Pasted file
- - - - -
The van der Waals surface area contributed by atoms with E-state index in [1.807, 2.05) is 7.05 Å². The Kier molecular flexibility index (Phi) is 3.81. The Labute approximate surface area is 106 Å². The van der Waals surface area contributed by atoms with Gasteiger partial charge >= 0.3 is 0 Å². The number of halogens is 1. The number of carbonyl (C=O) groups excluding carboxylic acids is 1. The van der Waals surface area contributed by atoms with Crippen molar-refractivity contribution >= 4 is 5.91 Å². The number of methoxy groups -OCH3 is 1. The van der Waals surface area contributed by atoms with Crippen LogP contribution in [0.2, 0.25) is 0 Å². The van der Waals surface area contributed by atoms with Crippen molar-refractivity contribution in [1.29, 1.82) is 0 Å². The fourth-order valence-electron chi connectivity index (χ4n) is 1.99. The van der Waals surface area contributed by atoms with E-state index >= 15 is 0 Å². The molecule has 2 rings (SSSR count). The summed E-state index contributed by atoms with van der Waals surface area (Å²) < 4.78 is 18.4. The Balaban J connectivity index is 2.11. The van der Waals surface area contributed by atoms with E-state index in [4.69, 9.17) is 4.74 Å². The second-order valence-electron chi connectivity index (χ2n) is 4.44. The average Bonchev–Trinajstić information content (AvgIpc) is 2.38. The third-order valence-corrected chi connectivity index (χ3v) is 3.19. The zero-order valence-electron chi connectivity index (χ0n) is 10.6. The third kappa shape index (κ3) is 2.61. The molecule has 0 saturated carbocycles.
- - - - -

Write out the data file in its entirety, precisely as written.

The van der Waals surface area contributed by atoms with E-state index in [1.807, 2.05) is 7.05 Å². The Kier molecular flexibility index (Phi) is 3.81. The Labute approximate surface area is 106 Å². The van der Waals surface area contributed by atoms with Gasteiger partial charge >= 0.3 is 0 Å². The number of halogens is 1. The number of carbonyl (C=O) groups excluding carboxylic acids is 1. The van der Waals surface area contributed by atoms with Crippen molar-refractivity contribution >= 4 is 5.91 Å². The number of methoxy groups -OCH3 is 1. The van der Waals surface area contributed by atoms with Crippen LogP contribution in [0.2, 0.25) is 0 Å². The van der Waals surface area contributed by atoms with Crippen molar-refractivity contribution in [1.29, 1.82) is 0 Å². The fourth-order valence-electron chi connectivity index (χ4n) is 1.99. The van der Waals surface area contributed by atoms with E-state index >= 15 is 0 Å². The molecule has 2 rings (SSSR count). The summed E-state index contributed by atoms with van der Waals surface area (Å²) < 4.78 is 18.4. The Balaban J connectivity index is 2.11. The van der Waals surface area contributed by atoms with E-state index in [4.69, 9.17) is 4.74 Å². The second-order valence-electron chi connectivity index (χ2n) is 4.44. The average Bonchev–Trinajstić information content (AvgIpc) is 2.38. The third-order valence-corrected chi connectivity index (χ3v) is 3.19. The zero-order valence-electron chi connectivity index (χ0n) is 10.6. The third kappa shape index (κ3) is 2.61. The molecule has 0 saturated carbocycles.